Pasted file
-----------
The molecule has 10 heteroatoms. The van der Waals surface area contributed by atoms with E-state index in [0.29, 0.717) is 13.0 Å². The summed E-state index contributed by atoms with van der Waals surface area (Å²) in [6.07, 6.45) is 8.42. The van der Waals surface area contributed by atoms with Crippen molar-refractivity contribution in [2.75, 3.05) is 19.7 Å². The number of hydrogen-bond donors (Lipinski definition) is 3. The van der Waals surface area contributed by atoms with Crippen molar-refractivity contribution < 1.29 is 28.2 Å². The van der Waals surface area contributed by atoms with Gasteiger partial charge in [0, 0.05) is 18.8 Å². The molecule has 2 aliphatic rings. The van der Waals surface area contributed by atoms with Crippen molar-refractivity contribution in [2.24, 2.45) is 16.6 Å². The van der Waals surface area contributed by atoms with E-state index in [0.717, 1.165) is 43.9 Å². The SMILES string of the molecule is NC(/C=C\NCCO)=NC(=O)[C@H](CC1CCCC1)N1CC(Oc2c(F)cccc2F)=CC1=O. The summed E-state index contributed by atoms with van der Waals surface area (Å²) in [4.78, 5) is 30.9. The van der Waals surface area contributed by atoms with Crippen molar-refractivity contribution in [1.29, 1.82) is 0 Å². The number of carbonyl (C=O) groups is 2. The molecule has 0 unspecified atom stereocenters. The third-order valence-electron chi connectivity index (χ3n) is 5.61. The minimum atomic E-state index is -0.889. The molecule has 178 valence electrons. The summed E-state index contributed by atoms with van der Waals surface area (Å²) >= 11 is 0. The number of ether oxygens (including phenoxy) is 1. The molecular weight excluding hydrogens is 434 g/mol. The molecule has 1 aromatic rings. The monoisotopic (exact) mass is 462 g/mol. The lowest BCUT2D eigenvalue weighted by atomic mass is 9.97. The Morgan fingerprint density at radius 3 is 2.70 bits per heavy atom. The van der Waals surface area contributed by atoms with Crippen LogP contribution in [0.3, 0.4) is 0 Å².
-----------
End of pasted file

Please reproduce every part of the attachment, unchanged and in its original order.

The molecule has 10 heteroatoms. The van der Waals surface area contributed by atoms with E-state index in [0.29, 0.717) is 13.0 Å². The summed E-state index contributed by atoms with van der Waals surface area (Å²) in [6.07, 6.45) is 8.42. The van der Waals surface area contributed by atoms with Crippen molar-refractivity contribution in [2.75, 3.05) is 19.7 Å². The number of hydrogen-bond donors (Lipinski definition) is 3. The van der Waals surface area contributed by atoms with Crippen molar-refractivity contribution < 1.29 is 28.2 Å². The van der Waals surface area contributed by atoms with Gasteiger partial charge in [0, 0.05) is 18.8 Å². The molecule has 2 aliphatic rings. The van der Waals surface area contributed by atoms with Crippen molar-refractivity contribution in [2.24, 2.45) is 16.6 Å². The van der Waals surface area contributed by atoms with E-state index in [0.717, 1.165) is 43.9 Å². The SMILES string of the molecule is NC(/C=C\NCCO)=NC(=O)[C@H](CC1CCCC1)N1CC(Oc2c(F)cccc2F)=CC1=O. The summed E-state index contributed by atoms with van der Waals surface area (Å²) in [4.78, 5) is 30.9. The van der Waals surface area contributed by atoms with Crippen molar-refractivity contribution in [1.29, 1.82) is 0 Å². The number of carbonyl (C=O) groups is 2. The molecule has 0 unspecified atom stereocenters. The third-order valence-electron chi connectivity index (χ3n) is 5.61. The minimum atomic E-state index is -0.889. The molecule has 178 valence electrons. The summed E-state index contributed by atoms with van der Waals surface area (Å²) >= 11 is 0. The number of ether oxygens (including phenoxy) is 1. The molecular weight excluding hydrogens is 434 g/mol. The molecule has 1 aromatic rings. The monoisotopic (exact) mass is 462 g/mol. The lowest BCUT2D eigenvalue weighted by atomic mass is 9.97. The Morgan fingerprint density at radius 3 is 2.70 bits per heavy atom. The van der Waals surface area contributed by atoms with Crippen LogP contribution in [0.3, 0.4) is 0 Å².